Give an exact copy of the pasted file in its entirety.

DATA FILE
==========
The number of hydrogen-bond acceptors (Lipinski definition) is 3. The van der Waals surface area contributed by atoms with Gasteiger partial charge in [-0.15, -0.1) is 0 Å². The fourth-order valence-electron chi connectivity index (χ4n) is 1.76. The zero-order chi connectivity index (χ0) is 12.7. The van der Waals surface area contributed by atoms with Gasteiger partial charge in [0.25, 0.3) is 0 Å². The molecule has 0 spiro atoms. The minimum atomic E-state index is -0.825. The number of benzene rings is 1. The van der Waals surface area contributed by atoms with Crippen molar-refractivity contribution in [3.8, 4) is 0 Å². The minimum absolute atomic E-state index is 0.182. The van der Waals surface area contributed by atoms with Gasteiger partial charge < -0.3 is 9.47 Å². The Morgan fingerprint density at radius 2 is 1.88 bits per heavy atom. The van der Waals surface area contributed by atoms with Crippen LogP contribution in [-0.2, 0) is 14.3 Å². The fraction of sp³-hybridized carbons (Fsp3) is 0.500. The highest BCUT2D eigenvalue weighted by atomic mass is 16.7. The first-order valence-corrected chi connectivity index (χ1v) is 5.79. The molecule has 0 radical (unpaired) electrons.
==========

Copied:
The number of hydrogen-bond acceptors (Lipinski definition) is 3. The van der Waals surface area contributed by atoms with Gasteiger partial charge in [-0.15, -0.1) is 0 Å². The fourth-order valence-electron chi connectivity index (χ4n) is 1.76. The zero-order chi connectivity index (χ0) is 12.7. The van der Waals surface area contributed by atoms with Gasteiger partial charge in [0.25, 0.3) is 0 Å². The molecule has 0 spiro atoms. The minimum atomic E-state index is -0.825. The number of benzene rings is 1. The van der Waals surface area contributed by atoms with Crippen molar-refractivity contribution in [3.8, 4) is 0 Å². The minimum absolute atomic E-state index is 0.182. The van der Waals surface area contributed by atoms with Gasteiger partial charge < -0.3 is 9.47 Å². The Morgan fingerprint density at radius 2 is 1.88 bits per heavy atom. The van der Waals surface area contributed by atoms with Crippen LogP contribution in [-0.2, 0) is 14.3 Å². The fraction of sp³-hybridized carbons (Fsp3) is 0.500. The highest BCUT2D eigenvalue weighted by atomic mass is 16.7. The first-order valence-corrected chi connectivity index (χ1v) is 5.79. The molecule has 0 radical (unpaired) electrons.